WORDS / JULIA M. TRUPP
In the eyes of a local artist, humans can see the world better with less physical, mental, emotional, and spiritual possessions because in the end, all they do is lead to arbitrary constructs forced upon each other. It is through this message that 40-year-old functional pottery artist Ben Edwards created “Possessions,” an exhibition made up of three artworks that is on display at the Arts Center of the Ozarks until next month.
Like many art pieces, this was not an overnight feat. The inspiration for this work – Edward’s first solo work at ACO – came from “the exponential growth of our family’s own possessions. How that became overwhelming,” Edwards said. About two years ago, Edwards heard a loud banging noise coming from his children’s bedroom, so he went to investigate. To his surprise, they sat in front of one of the walls where they had hammered some of their stuffed animals, “having court,” as they told him when he asked.
“It was one of those moments as a parent where the impulse to laugh has to be stifled in order to discipline. But it was hard,” he said. And from there, the overwhelming realization that having four children, like Edwards and his wife do, is more of a challenge than ever before.
“You have to be an IT professional, a cook, run a full time laundry service around the clock, clean, chauffeur, maintain all these things we are told we need at every step. Consume all the things we are supposed to at every outing, very store. It’s absolutely unsustainable,” he said. “That’s why we are seeing nationally the trend to minimize… our impact on the planet. To live with less, to live more, more purposefully.”
The three artworks are titled “The Day Lounge,” which amplifies the visual vocabulary of a domestic scene, and it is decorated with mounds of laundry, old lamps and consumer waste. Viewers are invited to sit. “Dispossession,” a piece that was sculpted by the discarded possessions of Edwards and his family, allows visitors to walk through the assemblage to view the piece, according to the exhibition description.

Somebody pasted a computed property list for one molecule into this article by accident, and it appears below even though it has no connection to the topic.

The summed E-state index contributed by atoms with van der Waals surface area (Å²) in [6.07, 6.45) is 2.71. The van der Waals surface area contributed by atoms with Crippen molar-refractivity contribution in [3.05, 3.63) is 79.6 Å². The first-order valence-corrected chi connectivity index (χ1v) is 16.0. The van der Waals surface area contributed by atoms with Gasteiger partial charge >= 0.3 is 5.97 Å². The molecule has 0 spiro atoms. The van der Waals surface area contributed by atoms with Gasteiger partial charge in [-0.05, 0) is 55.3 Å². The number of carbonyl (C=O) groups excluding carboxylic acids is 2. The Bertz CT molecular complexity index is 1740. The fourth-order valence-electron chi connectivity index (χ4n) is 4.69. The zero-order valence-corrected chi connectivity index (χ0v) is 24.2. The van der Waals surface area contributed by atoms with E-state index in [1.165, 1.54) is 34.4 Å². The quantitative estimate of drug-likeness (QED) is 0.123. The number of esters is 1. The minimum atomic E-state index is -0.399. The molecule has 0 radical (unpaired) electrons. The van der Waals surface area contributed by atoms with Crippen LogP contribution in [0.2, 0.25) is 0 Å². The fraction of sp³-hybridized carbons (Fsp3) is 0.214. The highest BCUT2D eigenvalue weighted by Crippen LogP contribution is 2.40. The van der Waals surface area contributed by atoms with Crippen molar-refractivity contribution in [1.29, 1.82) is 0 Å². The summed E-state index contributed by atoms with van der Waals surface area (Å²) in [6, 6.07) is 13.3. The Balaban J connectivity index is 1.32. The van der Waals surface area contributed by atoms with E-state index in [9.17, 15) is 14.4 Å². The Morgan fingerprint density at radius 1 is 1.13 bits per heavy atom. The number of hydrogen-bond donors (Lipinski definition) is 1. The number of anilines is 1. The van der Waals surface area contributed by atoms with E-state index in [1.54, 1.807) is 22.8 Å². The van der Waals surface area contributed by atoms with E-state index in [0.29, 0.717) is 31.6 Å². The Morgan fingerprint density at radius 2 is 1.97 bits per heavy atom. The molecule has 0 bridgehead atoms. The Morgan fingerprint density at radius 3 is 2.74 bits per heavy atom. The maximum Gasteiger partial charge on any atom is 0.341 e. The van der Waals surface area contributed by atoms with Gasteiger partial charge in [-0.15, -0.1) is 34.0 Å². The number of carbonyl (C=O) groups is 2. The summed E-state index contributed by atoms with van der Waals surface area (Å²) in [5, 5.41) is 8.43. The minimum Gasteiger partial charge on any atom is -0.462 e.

“Understanding What They Want,” the last piece, is composed of drawings that span more than 30 years of Edwards’ work, which offer an emotional chronology and explanation to his lifelong journey to “please others, to overcome mental and physical abuse, to see, to dream, and to seek solitude through drawing,” according to the exhibition description. The drawing table included in the exhibition has always belonged to Edwards, and he said he thinks he will always have it because he hasn’t outgrown it yet.
“The title of any artwork is a part of its content, a clue to its interpretation. For me, the title of a piece evolves along with the making of the work,” Edwards said. “Usually the title emerges from a way of thinking I have at the time. It’s a shorthand key to unlock the entry for the viewer.”
With Edwards’ process, he puts his energy towards meaning, which gives him the freedom to maintain his own principles and work for himself, he said.
Born in Louisiana but raised in Arkansas, Edwards began his formal artist training around 20 years old and was involved in arts administration for Walton Arts Center and Crystal Bridges Museum of American Art, where he “wasn’t as prolific,” he said. He lives in Bella Vista with his wife and four children. For the past three or four years, he has worked in the studio for at least five days a week and is fully self-employed “with no other ‘side jobs’ like teaching. It’s a new chapter for me.”
“Possessions” is on display at the Arts Center of the Ozarks until Feb. 8. The opening reception will be held from 6 to 8 p.m. next Thursday, Jan. 26. More information about the exhibition can be found online.
IMAGES COURTESY OF BEN EDWARDS